As Sean Sees It: Brain H.Q.

May 11, 2021 | ASD, Education

Home » ASD » As Sean Sees It: Brain H.Q.

I was diagnosed as level one autistic when I was thirty-two years old while I was in therapy for P.T.S.D. It came as something of a shock, no one in my social circle had ever said they felt I did anything that would have led them to think of me as a man with autism. However when I shared the news of my diagnosis almost everyone I knew simply said “oh that make sense” and a few of my closer training partners actually reacted to the news by saying “YOU didn’t know? I thought you knew?”

After the initial shock I found myself thinking “now what?” It was a very confusing process. There is a lot of misinformation and blatant falsehood spun regarding autistic spectrum disorder. From assertions that autism is caused by vaccines (IT IS NOT) to claims that people with autism are “faking it” (they are NOT) there is a lot that can cause further confusion.

I had the fortune of having already been a martial artist for my entire life. I understood a lot of the issues and I knew I could use my autistic strengths to learn in detail exactly how to improve my challenges and my chances. Using my trademark autistic relentless in pursuing subjects of interest I learned as much as I could and still continue to learn. I thought why not share some of the habits I have picked up, that greatly improved my quality of life as a man on the autism spectrum with those that are seeking the same.

Firstly, to understand why these things I suggest work one must first learn in detail about neural plasticity and how it works. There are some excellent books on the subject, an excellent beginner level read is called “The brain that heals itself” by Dr. Norman Doige. There are many others and I suggest one read all they can until they feel certain of their working understanding of neural plasticity.

Next there is a lovely program created by one Dr. Michael Merzenich called Brain H.Q. and it is available for use online. It has an annual fee and I have used it for over a year since learning of its existence. Brain H.Q. was developed and tested in school systems for over a decade before it became available to the public. I can’t stress enough how much I have improved in all areas from which I typically am challenged. My capacity and computation of auditory, visual and cognitive function have greatly increased. I use the program every week and consider it worth every penny. 

 Another amazing tool for improving neural response and function is called a double end bag. It is a ball that has an elastic band attaching it to both the roof above and the floor below. This means that when the ball is struck it rebounds back at the striker. It forces one to track a target, move to evade being struck and learn timing and physical relation in space. It will likely be EXTREMELY challenging, even for neural typical athletes, but the challenge is what causes such massive neural plastic growth and cognitive benefits. Using a double end bag can also provide a great workout as well. You can watch YouTube videos that show people using the double end bag for instruction, put on some sweats and go to work.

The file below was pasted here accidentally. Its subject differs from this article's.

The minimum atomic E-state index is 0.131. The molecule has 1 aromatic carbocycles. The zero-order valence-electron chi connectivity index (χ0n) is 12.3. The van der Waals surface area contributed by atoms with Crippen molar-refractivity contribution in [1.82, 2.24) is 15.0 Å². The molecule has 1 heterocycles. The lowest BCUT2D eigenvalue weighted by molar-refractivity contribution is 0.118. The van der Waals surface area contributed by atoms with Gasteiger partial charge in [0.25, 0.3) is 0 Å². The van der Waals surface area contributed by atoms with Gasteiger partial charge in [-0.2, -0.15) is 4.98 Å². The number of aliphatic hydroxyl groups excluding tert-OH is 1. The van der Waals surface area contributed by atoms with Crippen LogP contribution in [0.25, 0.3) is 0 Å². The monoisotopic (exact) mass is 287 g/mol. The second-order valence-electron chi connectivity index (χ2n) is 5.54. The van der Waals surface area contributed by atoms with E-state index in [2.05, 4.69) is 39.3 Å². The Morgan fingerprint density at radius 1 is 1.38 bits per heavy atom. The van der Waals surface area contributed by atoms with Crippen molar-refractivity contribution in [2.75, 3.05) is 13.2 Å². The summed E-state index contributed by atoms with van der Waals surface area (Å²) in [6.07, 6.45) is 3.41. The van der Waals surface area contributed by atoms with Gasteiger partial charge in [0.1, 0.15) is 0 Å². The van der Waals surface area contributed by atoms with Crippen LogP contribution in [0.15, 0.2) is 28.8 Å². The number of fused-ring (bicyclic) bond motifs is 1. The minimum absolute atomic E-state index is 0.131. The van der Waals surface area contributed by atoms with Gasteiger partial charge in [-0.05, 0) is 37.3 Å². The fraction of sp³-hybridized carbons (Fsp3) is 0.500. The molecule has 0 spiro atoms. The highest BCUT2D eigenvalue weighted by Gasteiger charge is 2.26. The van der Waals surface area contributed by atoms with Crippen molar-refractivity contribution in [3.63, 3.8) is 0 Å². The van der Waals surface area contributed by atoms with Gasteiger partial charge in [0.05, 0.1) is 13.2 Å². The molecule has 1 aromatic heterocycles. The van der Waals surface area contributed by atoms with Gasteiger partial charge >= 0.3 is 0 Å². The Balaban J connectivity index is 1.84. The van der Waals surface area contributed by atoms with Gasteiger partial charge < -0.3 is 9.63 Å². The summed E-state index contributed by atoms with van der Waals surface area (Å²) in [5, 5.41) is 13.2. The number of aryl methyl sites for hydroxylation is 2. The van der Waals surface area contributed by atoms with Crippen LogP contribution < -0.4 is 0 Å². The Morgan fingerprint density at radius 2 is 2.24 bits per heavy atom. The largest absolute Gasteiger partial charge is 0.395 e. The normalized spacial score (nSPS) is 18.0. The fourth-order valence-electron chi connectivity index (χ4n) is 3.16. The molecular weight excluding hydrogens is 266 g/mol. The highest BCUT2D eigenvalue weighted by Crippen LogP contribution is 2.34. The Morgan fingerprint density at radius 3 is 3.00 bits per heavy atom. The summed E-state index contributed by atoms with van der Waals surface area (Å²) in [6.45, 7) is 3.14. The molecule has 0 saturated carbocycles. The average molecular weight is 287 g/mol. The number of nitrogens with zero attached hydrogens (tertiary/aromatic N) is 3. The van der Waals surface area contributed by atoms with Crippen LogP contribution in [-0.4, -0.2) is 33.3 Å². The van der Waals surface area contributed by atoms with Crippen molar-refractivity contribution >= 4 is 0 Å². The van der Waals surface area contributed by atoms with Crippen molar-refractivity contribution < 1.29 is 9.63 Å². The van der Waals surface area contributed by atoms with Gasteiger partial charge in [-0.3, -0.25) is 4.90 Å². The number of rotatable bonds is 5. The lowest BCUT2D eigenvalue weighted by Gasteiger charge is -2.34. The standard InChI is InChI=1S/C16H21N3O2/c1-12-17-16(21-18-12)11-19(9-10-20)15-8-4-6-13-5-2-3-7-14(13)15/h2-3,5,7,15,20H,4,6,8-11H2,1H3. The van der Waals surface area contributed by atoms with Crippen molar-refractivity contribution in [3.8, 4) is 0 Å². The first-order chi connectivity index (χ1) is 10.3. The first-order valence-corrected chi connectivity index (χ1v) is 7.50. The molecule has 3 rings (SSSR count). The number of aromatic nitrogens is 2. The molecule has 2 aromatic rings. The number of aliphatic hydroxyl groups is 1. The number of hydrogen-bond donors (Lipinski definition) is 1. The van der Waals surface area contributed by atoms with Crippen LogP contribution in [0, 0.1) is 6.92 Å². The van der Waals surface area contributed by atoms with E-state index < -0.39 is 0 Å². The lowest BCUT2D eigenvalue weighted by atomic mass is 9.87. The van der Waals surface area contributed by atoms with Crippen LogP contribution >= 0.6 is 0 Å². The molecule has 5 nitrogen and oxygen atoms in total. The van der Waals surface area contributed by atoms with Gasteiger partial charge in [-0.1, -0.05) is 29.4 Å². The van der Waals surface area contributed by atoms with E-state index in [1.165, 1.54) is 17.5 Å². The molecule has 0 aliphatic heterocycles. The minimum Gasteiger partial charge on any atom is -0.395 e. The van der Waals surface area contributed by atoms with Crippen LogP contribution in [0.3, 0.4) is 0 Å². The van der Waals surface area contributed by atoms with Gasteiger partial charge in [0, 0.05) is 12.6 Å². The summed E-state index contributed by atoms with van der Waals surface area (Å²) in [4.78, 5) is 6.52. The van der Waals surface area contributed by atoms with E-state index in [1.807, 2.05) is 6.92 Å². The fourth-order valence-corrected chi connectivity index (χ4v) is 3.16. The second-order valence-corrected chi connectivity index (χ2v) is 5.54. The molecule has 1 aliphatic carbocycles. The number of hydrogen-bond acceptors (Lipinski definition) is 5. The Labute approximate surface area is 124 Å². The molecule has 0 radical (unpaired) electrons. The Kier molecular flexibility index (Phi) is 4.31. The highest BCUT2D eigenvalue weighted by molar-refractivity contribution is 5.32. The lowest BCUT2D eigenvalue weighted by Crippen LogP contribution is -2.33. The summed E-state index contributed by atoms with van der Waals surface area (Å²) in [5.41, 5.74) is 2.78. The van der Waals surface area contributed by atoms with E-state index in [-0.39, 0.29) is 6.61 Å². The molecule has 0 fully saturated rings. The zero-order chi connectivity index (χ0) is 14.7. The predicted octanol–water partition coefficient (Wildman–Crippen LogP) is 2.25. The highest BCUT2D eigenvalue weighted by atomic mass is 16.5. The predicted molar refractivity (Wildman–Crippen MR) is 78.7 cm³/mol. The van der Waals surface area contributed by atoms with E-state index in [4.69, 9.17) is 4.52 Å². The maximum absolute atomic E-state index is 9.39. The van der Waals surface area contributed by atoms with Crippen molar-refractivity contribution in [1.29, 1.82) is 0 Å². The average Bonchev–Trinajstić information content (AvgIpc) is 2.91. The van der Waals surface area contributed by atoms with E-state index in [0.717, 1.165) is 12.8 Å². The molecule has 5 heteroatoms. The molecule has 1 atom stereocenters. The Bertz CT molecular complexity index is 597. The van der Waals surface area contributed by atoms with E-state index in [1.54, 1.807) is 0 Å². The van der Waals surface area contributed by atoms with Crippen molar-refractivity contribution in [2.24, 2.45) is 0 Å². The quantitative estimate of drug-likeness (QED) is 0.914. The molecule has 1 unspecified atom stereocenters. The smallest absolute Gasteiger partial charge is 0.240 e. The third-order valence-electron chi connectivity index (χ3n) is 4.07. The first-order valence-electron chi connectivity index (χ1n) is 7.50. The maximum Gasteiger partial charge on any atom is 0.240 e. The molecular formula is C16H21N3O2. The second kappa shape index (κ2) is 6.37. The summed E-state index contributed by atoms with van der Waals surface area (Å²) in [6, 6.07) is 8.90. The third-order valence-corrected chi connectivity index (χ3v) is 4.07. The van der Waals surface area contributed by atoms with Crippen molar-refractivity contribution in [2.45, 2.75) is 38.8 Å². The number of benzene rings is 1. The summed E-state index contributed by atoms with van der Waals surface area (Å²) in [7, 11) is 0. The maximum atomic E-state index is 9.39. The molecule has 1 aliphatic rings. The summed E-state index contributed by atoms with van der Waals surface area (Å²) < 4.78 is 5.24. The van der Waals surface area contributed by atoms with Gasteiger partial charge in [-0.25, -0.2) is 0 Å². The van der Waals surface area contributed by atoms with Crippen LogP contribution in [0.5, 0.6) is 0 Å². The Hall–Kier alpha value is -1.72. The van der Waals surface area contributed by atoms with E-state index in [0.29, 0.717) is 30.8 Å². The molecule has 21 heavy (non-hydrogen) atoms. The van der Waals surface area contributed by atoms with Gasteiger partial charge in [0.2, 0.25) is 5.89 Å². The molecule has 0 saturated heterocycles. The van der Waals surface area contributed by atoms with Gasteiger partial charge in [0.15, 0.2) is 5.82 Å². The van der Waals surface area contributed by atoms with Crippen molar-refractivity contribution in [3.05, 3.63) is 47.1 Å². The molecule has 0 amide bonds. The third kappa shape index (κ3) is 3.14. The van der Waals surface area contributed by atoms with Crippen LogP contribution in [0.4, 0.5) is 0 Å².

For anyone that finds physicality too challenging but still wishes to improve in that area, some good old-fashioned yoga can really help, albeit in a slower way. Again there are all kinds of YouTube videos one can follow if one searches “yoga for beginners.”

Generally speaking, anything that one can find some enjoyment from while also finding a challenge will really help. Those of us on the spectrum must remember that while certain tasks are more challenging for us, we can still improve in our capacity. You never know until you try.

Sean Leal is on a mission to advocate both for mental health awareness and for Autism awareness as well as care. After looking back on the tragedy and abuse he suffered in his childhood he spent eight years in therapy and was diagnosed with level one Autism at the age of thirty-two. After his diagnosis other members of his family were tested for ASD as well. His brother, sister and uncle have been formally diagnosed with ASD as well as several of their children.

After helping his family learn more about the Autism spectrum he is very excited to be given the opportunity to volunteer and write for ASO. It is his hope that the book he has written, an autobiography of his life, will one day be published so that he might pursue his dream career of being a writer and published author. He considers his autistic traits to be a gift, they absolutely are the reason he survived what he did and he is proud to be on the spectrum. 

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